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January 3, 2005

Boy sticks with hockey

From: Hagerstown Morning Herald, MD - Jan 3, 2005


HAGERSTOWN - For Grant Whitaker, Hagerstown has one big advantage over St. Louis: hockey.

Grant, 10, is in his second year in the Hagerstown Youth Hockey Association. He's still learning the game's finer points.

Grant's grandparents, Richard and Pam Thierry, who are raising him, said the move has done Grant a lot of good athletically, socially and academically.

They moved from St. Louis to a house north of Hagerstown in July 2003 so Grant, who is deaf, could attend the Maryland School for the Deaf in Frederick, Md.

Pam Thierry said she likes the fact that the school has a challenging curriculum, which isn't true of some schools for the deaf.

Grant plays football at school, but hockey remains his top choice.

His circle of friends grew quickly when he came here, largely because he has so many deaf children around him.

For a child with good hearing to have a deaf friend, "you have to make the effort ... and kids don't want to do that," Pam Thierry said.

The Thierrys didn't know Grant was deaf until he was 2 years old. In retrospect, they realized that he responded to them only when he could read their lips.

Grant attended St. Joseph Institute for the Deaf in St. Louis from the age of 2 until he was in first grade.

"I wanted him to learn how to use his voice, if he can," Pam Thierry said.

Grant can and he did. He speaks well. He's more likely to jumble an occasional word because he's 10, not because he's deaf.

"San Jo-zay," he said, when he was asked to name his favorite National Hockey League team.

"San Jose," his grandmother corrected him, explaining how the "J" is pronounced.

Grant went to public school in St. Louis in first, second and third grades. Pam Thierry said he was grouped with a few deaf children, but would often move into mainstream classes for certain topics, with the assistance of a sign-language interpreter.

But there were times when it was tough to concentrate that way, Grant said, so he's glad his new school has deaf teachers who communicate through sign language.

Pam Thierry said Grant had to catch up when he entered the Maryland School for the Deaf because he had been translating English into sign language instead of using American Sign Language.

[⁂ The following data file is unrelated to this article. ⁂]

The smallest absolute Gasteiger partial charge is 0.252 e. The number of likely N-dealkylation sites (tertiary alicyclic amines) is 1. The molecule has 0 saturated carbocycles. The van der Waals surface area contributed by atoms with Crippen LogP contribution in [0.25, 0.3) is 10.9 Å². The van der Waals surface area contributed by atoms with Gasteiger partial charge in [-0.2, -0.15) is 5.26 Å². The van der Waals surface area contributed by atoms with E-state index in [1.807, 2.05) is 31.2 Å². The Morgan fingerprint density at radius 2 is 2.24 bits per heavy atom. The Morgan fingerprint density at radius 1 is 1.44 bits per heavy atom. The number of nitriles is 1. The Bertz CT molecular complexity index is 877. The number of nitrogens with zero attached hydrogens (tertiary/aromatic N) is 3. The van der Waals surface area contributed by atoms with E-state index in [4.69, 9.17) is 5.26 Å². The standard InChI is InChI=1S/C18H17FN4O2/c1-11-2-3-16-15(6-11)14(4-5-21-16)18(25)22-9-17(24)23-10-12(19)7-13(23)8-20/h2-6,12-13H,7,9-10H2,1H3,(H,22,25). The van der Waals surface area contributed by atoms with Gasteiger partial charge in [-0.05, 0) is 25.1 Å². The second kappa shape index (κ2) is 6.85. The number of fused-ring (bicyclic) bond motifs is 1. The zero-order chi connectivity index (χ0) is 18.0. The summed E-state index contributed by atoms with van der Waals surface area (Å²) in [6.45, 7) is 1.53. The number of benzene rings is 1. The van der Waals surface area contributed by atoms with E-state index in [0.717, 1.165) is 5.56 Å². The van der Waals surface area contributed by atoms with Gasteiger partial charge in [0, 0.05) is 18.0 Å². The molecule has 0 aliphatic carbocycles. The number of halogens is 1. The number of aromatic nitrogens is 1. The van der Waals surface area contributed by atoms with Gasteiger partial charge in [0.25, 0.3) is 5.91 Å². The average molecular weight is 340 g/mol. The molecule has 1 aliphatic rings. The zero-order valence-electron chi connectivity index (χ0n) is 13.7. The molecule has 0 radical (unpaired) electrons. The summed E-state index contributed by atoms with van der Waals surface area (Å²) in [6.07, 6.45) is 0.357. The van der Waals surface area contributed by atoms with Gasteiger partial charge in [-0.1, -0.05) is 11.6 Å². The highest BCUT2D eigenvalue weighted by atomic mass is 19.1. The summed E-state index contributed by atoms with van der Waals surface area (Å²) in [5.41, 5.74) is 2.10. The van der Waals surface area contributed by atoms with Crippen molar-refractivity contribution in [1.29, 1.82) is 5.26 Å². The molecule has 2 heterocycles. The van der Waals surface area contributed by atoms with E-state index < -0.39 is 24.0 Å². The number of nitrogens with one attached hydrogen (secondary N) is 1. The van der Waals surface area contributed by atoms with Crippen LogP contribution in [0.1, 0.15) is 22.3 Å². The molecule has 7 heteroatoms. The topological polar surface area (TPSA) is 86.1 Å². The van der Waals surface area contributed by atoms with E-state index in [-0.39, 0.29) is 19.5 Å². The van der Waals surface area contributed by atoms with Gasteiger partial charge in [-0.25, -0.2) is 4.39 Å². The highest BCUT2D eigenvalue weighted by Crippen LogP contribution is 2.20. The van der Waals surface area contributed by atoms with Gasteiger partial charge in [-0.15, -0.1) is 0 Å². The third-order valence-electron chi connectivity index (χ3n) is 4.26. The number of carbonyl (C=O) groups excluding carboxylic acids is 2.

With a hearing aid, Grant can hear sounds, but not words. He'd rather not use it, though.

"It vibrates in my ear," he said.

Sign language is used sparingly around the Thierrys' household.

"We're spoiled because he reads our lips so well," Pam Thierry said.

Grant attended former NHL star Stan Mikita's Hockey School for the Hearing Impaired in Chicago and came away with some autographed memorabilia.

He's also fond of a signed stick that Tony Twist of the St. Louis Blues gave him. Pam Thierry, a nurse, helped Twist's wife when she gave birth.

Pam Thierry works at Chambersburg (Pa.) Hospital.

Richard Thierry was a St. Louis County fire chief, but retired when the family moved to Washington County.

In St. Louis, the closest Grant got to hockey was a figure-skating class.

"He was horrified," his grandmother said.

In Washington County, the sports offerings are much greater, Grant said.

Grant is a good skater with plenty of potential, who will improve as his confidence builds, said Bryan Kenworthy, a coach of his Hagerstown Youth Hockey Association team.

He said he didn't know if Grant's deafness would present any problems, but it hasn't.

"It's been kind of a unique experience for us," Kenworthy said. "You make a real strong effort. When he comes off the ice, you look at him and you speak to him. He acknowledges you and gives a verbal response."

Sometimes, when Grant is on the ice, it's a matter of catching his attention or waiting until he's back on the bench.

Regardless, the true coaching is done in the days leading up to the games, Kenworthy said.

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